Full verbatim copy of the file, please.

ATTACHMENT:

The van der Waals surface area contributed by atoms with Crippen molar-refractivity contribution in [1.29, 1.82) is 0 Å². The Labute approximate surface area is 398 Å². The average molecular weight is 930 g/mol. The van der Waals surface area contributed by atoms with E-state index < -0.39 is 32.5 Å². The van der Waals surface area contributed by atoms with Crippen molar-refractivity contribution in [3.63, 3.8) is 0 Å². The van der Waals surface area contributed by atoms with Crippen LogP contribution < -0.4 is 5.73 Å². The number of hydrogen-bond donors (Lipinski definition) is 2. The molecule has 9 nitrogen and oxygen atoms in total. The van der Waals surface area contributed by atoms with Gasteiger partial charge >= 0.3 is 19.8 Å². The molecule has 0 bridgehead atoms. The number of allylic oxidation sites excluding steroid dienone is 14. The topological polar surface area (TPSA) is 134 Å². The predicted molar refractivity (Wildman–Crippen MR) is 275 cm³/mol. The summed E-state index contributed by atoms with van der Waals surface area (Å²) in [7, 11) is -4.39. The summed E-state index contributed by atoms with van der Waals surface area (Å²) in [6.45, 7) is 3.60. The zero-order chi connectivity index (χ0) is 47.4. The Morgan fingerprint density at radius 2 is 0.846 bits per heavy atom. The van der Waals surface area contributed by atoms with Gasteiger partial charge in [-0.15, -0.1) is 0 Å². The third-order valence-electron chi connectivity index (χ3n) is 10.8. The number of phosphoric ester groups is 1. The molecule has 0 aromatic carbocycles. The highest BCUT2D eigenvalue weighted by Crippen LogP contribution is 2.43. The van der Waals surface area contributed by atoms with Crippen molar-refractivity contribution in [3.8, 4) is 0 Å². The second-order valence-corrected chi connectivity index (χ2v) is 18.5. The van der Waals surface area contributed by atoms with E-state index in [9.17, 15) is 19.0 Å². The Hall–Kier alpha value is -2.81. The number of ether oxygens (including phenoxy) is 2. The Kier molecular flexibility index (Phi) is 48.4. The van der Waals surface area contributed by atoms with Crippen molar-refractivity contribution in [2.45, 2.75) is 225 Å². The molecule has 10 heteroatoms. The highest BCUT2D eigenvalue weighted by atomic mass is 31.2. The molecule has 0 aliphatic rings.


The van der Waals surface area contributed by atoms with Crippen molar-refractivity contribution in [1.29, 1.82) is 0 Å². The Labute approximate surface area is 398 Å². The average molecular weight is 930 g/mol. The van der Waals surface area contributed by atoms with E-state index < -0.39 is 32.5 Å². The van der Waals surface area contributed by atoms with Crippen molar-refractivity contribution in [3.63, 3.8) is 0 Å². The van der Waals surface area contributed by atoms with Crippen LogP contribution < -0.4 is 5.73 Å². The number of hydrogen-bond donors (Lipinski definition) is 2. The molecule has 9 nitrogen and oxygen atoms in total. The van der Waals surface area contributed by atoms with Gasteiger partial charge >= 0.3 is 19.8 Å². The molecule has 0 bridgehead atoms. The number of allylic oxidation sites excluding steroid dienone is 14. The topological polar surface area (TPSA) is 134 Å². The predicted molar refractivity (Wildman–Crippen MR) is 275 cm³/mol. The summed E-state index contributed by atoms with van der Waals surface area (Å²) in [7, 11) is -4.39. The summed E-state index contributed by atoms with van der Waals surface area (Å²) in [6.45, 7) is 3.60. The zero-order chi connectivity index (χ0) is 47.4. The Morgan fingerprint density at radius 2 is 0.846 bits per heavy atom. The van der Waals surface area contributed by atoms with Gasteiger partial charge in [-0.15, -0.1) is 0 Å². The third-order valence-electron chi connectivity index (χ3n) is 10.8. The number of phosphoric ester groups is 1. The molecule has 0 aromatic carbocycles. The highest BCUT2D eigenvalue weighted by Crippen LogP contribution is 2.43. The van der Waals surface area contributed by atoms with Crippen molar-refractivity contribution in [3.8, 4) is 0 Å². The second-order valence-corrected chi connectivity index (χ2v) is 18.5. The van der Waals surface area contributed by atoms with E-state index in [9.17, 15) is 19.0 Å². The Hall–Kier alpha value is -2.81. The number of ether oxygens (including phenoxy) is 2. The Kier molecular flexibility index (Phi) is 48.4. The van der Waals surface area contributed by atoms with Crippen molar-refractivity contribution in [2.45, 2.75) is 225 Å². The molecule has 10 heteroatoms. The highest BCUT2D eigenvalue weighted by atomic mass is 31.2. The molecule has 0 aliphatic rings.